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CE 326 Principles of Environmental Engineering Prof. Tim Ellis February 4, 2008 Municipal Solid Wastes

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Presentation on theme: "CE 326 Principles of Environmental Engineering Prof. Tim Ellis February 4, 2008 Municipal Solid Wastes"— Presentation transcript:

1 CE 326 Principles of Environmental Engineering Prof. Tim Ellis February 4, 2008 Municipal Solid Wastes

2 What is a solid waste all wastes from human and animal activities that are normally s_____ or semi-s_______ and are d___________ (includes municipal, industrial, and hazardous wastes).

3 What is Solid Waste Management? activities involved with the reduction of g_____________, reduction of g_____________, c_____________ c_____________

4 What is Solid Waste Management? s__________, t__________, p_________, and d_____________ of solid wastes.

5 Trash to energy

6 What is Solid Waste Management? solid waste management concerns public h__________, public h__________, e______________, e______________, conservation, conservation, aesthetics, and aesthetics, and other environmental considerations. other environmental considerations.

7 What is Integrated Solid Waste Management? S______ R______ R______ and R___ T__________ D_______ Activities designed to meet the hierarchy of MSW management objectives

8 Waste Generation Waste handling, separation, storage, and processing at the source: shredding, baling separation for recycling Collection Transfer Station Processing Facility recycling resource recovery incineration composting Ultimate Disposal landfill

9 Quantities of Solid Waste Produced total production is approximately = _____ million tons/yr (decrease of 1.6 M tons from 2004) average solid waste generated per person = ___ lbs/day total production = _________ tons/day density = _____ lbs/yd 3 density = _____ lbs/yd 3 if placed in 3 foot layer, it would cover _____ sq. yds. if placed in 3 foot layer, it would cover _____ sq. yds. ____ sq. miles ____ sq. miles if placed in 1 cu. ft. stacks, it would rise ______ miles high if placed in 1 cu. ft. stacks, it would rise ______ miles high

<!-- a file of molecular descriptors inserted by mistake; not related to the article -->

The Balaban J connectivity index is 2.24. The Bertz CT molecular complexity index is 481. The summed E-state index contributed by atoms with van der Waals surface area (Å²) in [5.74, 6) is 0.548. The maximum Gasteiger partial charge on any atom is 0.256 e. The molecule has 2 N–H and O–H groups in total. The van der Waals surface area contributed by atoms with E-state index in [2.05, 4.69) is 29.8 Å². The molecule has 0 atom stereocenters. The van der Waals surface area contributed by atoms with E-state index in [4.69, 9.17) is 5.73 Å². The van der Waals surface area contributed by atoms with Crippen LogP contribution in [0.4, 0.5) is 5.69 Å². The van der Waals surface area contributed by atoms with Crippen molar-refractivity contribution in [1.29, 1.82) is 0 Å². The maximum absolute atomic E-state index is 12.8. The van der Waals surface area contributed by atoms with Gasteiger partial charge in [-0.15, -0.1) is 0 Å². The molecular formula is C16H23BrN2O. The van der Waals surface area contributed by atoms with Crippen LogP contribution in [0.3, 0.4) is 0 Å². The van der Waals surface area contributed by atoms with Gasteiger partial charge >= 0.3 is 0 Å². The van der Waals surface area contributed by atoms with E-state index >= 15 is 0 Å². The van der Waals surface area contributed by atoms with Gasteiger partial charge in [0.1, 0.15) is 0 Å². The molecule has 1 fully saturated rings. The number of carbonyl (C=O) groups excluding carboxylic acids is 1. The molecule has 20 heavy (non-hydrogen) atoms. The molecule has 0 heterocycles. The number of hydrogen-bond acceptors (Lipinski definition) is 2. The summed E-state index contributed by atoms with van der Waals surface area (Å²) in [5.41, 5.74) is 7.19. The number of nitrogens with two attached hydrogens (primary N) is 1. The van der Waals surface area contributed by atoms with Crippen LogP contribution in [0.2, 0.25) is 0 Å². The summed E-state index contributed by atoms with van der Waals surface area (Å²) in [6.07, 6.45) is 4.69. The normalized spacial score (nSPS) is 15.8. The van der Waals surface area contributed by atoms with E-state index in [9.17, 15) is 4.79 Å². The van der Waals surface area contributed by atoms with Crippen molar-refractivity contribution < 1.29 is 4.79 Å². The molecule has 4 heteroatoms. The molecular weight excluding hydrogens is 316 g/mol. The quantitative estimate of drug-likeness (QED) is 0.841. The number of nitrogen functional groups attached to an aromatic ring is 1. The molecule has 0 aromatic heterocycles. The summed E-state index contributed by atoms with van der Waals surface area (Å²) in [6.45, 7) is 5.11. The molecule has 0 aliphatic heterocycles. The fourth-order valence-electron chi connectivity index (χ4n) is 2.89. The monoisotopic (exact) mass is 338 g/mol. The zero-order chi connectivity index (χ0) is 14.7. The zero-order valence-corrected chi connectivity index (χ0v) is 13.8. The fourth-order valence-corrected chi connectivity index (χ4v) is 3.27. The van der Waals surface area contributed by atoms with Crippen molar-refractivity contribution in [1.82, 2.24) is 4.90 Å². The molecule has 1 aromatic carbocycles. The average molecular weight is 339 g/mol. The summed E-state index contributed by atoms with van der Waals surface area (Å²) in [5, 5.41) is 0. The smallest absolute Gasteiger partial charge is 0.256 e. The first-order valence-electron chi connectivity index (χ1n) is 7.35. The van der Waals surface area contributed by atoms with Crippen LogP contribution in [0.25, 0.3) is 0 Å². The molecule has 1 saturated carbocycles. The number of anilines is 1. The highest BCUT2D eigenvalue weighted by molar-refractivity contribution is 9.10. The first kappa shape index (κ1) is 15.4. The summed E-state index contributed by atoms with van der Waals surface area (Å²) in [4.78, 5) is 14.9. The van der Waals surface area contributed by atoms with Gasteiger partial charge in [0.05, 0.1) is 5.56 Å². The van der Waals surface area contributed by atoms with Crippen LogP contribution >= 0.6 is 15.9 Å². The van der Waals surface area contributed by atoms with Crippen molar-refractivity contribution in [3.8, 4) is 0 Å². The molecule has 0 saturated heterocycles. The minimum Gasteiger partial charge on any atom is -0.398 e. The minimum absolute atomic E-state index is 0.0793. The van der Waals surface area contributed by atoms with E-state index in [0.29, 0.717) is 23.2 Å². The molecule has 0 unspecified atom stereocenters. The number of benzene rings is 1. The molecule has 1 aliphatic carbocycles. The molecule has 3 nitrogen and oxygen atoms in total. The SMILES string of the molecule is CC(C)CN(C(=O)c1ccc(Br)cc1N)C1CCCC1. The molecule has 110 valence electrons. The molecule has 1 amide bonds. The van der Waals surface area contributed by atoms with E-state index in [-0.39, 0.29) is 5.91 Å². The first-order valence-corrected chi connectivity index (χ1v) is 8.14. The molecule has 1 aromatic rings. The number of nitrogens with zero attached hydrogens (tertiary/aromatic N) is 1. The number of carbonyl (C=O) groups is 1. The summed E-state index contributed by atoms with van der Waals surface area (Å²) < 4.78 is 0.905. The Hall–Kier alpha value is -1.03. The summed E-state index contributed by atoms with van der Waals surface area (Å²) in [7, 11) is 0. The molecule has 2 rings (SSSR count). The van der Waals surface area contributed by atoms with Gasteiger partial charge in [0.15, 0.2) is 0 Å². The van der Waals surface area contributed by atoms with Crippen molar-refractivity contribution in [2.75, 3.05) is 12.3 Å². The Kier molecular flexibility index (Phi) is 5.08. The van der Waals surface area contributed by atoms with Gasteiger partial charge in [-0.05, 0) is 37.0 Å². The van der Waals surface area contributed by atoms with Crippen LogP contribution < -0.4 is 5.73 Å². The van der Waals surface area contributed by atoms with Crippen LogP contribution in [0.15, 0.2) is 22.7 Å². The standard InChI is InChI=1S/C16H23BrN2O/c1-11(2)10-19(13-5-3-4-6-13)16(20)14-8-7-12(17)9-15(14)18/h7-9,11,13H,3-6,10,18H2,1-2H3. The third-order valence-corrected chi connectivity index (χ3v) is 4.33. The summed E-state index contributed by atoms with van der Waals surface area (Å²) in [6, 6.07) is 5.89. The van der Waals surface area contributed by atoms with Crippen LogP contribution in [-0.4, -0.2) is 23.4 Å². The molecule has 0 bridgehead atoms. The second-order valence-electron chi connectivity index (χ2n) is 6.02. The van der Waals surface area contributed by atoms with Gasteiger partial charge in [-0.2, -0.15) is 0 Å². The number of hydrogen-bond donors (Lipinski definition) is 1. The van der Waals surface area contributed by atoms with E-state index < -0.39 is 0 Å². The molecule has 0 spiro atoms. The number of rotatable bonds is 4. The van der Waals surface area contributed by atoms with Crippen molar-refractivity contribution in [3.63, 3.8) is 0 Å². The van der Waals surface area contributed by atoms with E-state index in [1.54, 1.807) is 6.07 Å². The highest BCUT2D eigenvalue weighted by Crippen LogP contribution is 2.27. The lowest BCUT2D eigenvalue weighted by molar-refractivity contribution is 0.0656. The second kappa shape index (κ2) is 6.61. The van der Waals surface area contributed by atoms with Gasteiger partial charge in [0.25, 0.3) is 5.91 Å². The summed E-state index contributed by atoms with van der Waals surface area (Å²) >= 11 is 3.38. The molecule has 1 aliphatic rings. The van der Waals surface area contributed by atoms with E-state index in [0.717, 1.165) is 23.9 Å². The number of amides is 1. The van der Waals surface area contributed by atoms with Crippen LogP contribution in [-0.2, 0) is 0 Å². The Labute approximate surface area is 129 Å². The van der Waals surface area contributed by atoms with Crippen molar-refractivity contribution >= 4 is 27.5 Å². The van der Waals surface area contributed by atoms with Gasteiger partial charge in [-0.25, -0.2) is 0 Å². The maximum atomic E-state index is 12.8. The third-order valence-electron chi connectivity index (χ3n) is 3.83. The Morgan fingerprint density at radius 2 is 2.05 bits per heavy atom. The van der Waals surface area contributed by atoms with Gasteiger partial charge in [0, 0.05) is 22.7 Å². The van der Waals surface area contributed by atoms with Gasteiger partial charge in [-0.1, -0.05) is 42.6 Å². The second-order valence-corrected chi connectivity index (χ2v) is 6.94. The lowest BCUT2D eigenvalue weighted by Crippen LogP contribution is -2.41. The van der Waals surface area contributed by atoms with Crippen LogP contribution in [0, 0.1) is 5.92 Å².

10 One year’s worth of solid waste from a single household

11 Characterization of Solid Waste Kind, composition, and source. Material Product category

12 Characterization of Solid Waste Two mains categories: G_________ animal and vegetable waste resulting from f______ preparation, originates primarily from k________ and r__________ large part of the putrescible matter in MSW, source of o_______

13 Characterization of Solid Waste R__________: combustible and non-combustible components of MSW combustible and non-combustible components of MSW combustible fraction includes: p_______, r______, cartons, boxes, furniture, tree branches,etc. p_______, r______, cartons, boxes, furniture, tree branches,etc. T___________ is synonymous with combustible portion of rubbish T___________ is synonymous with combustible portion of rubbishNoncombustibles includes i_______ portion of rubbish: includes i_______ portion of rubbish: tin cans, metals, glass, etc.

14 Other categories A________ S_______ Refuse Dead A__________ Abandoned v____________ I____________ Wastes (food processing wastes, lumber and metal scraps, shavings) D__________ Wastes (lumber, pipes, bricks, masonry) C_____________ Wastes (lumber, pipe, scraps) Special Wastes (includes hazardous substances, explosives, radioactive materials) W_____________Treatment Plant Residues (includes screenings and grit)

15 MSW Composition by Material p_________ and paperboard g__________ m_______ (steel, aluminum, other nonferrous metals) p__________ r_________ and leather t___________ w_________ other m___________

16 MSW Composition by Product Category c_____________ and packaging n___________ goods (e.g., newspapers, “selected consumer electronics”) d___________ goods (e.g., appliances) y_________ trimmings f__________ scraps other

17 Integrated Solid Waste Management Priority is on s________ r____________